BWW Recap - Life Must Go On in the Season Premiere of DOWNTON ABBEY
The fourth season of Downton Abbey opens with an eerie darkness. Without any warning, O'Brien has snuck out in The Middle of the night, leaving nothing behind but an empty room and a handful of notes for both her employers and fellow staff members. It is revealed that O'Brien has accepted an offer to work for Lady Flincher up in Scotland.
It is now six months after the tragic death of Matthew Crawley and Lady Mary appears disinterested in the child her husband has left behind. Wearing only black, she refers to her son, Master George as an orphan.
With his employer Matthew no longer alive, Molesley has no function at Downton. Carson tells him that he can no longer stay on so he plans to move back home with his father. Yet he worries about his future. Countess Violet wants to help him secure a new job and invites him to help serve lunch at Lady Shackleton's luncheon to prove how indispensable he is. But Lady Shackleton's current butler feels threatened by Molesley's presence and manages to successfully make Molesley look incompetent and fumbling at the luncheon.
Feeling somewhat responsible for her mother stealing O'Brien away from the family, Rose puts an ad up in town for a replacement Lady's Maid. Edna Braithwaite, who once worked at Downton, sees the ad and applies for the job. Cora decides to put her back on the Downton staff, after Edna shows her the positive review she had received from Mrs. Hughes. Yet later, Mrs. Hughes tells Lady Cora that she no longer stands by her own recommendation, (which she only wrote in the first place at the request of Branson.) Carson tells Mrs Hughes that there is not much they can do to prevent Edna's employment but they will have to keep a close eye on her to make sure she doesn't cause trouble or try to lure Branson into a romance.
Thomas continues to cause trouble downstairs at Downton. He deeply resents being told what to do by Nanny West. In an attempt to get his Revenge, he tells Lady Cora that Nanny West is neglecting the children. Later that night, Lady Cora overhears Nanny West calling baby Sybil an "evil little crossbreed" and fires her on the spot. She tells Thomas that she owes him a great debt for bringing Nanny West's evil ways to her attention.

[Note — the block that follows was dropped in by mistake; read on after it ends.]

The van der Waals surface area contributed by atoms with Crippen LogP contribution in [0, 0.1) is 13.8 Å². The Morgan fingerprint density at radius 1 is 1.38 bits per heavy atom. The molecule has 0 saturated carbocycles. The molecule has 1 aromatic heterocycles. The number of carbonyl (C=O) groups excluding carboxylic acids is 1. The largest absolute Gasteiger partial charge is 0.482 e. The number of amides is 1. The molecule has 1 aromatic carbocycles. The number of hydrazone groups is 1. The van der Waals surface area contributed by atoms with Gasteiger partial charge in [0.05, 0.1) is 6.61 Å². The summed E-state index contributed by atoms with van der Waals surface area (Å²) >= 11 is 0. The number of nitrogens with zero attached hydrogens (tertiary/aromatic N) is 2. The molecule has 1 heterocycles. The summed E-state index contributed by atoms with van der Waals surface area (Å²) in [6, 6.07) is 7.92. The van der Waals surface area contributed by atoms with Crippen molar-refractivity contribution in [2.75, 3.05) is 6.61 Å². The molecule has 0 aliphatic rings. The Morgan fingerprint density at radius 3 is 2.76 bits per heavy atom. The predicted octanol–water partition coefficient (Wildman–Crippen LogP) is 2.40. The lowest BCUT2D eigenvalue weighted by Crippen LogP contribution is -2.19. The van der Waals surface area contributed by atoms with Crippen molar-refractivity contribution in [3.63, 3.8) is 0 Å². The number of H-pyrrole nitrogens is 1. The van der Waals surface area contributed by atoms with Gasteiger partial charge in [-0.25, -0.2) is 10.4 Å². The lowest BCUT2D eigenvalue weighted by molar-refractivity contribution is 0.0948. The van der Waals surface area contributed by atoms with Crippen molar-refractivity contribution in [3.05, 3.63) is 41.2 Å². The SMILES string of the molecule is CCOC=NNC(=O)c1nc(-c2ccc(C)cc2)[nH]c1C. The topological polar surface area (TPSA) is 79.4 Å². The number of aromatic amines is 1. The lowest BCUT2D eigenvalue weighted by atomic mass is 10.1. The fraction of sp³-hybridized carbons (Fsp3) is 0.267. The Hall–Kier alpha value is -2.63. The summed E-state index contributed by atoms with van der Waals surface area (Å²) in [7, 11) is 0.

Mrs Hughes finds a note which was thrown in the garbage, by Carson. She discovers that one of Carson's old theatre friends, Charley Grick, has fallen on hard times and is working in a deplorable workhouse which is affecting his health. Carson is outraged that Mrs. Hughes meddled in his affairs and tells her he would rather not return to his past and will not help his former friend. Against Carson's wishes, Mrs Hughes enlists the help of the grieving Isobel, who agrees to give him a home. Charlie is released into Isobel's custody. For the first time since her son Matthew's tragic death, Isobel feels needed and begins to come out of her deep period of mourning.
Edith goes to London for a party given by Michael in which he introduces her to his literary friends. They talk about their plans for "living in sin." Micheal wants her to move to Germany with her where he can become a German citizen and legally divorce his wife on the grounds of lunacy. He tells Edith he would do anything to be with her for the rest of his life.
Back at Downton, Branson urges Mary to take an interest in things again following Matthew's death but Mary refuses. So Branson asks Mr. Carson if he would ask Mary to help out in the running of the estate to keep her mind off her sadness. Carson agrees to help and boldly confronts Lady Mary to suggest she begin to help out on the estate. He is strongly rebuked by Mary who tells him he is overstepping his boundaries. Later in the episode, Lady Mary apologizes to Carson and breaks down sobbing. The two agree it is time she return to the land of the living.
Lord Grantham firmly believes Mary is still too weak to be involved in matters relating to Downton. Half of the estate is Lord Grantham's, and his plan to to exclude his daughter from being involved in it. Since Matthew left no will, Mary has little to no rights as a woman, yet Branson wants to include her. In Branson's words, Lord Grantham considers Lady Mary a 'little woman' who shouldn't be troubled by reality.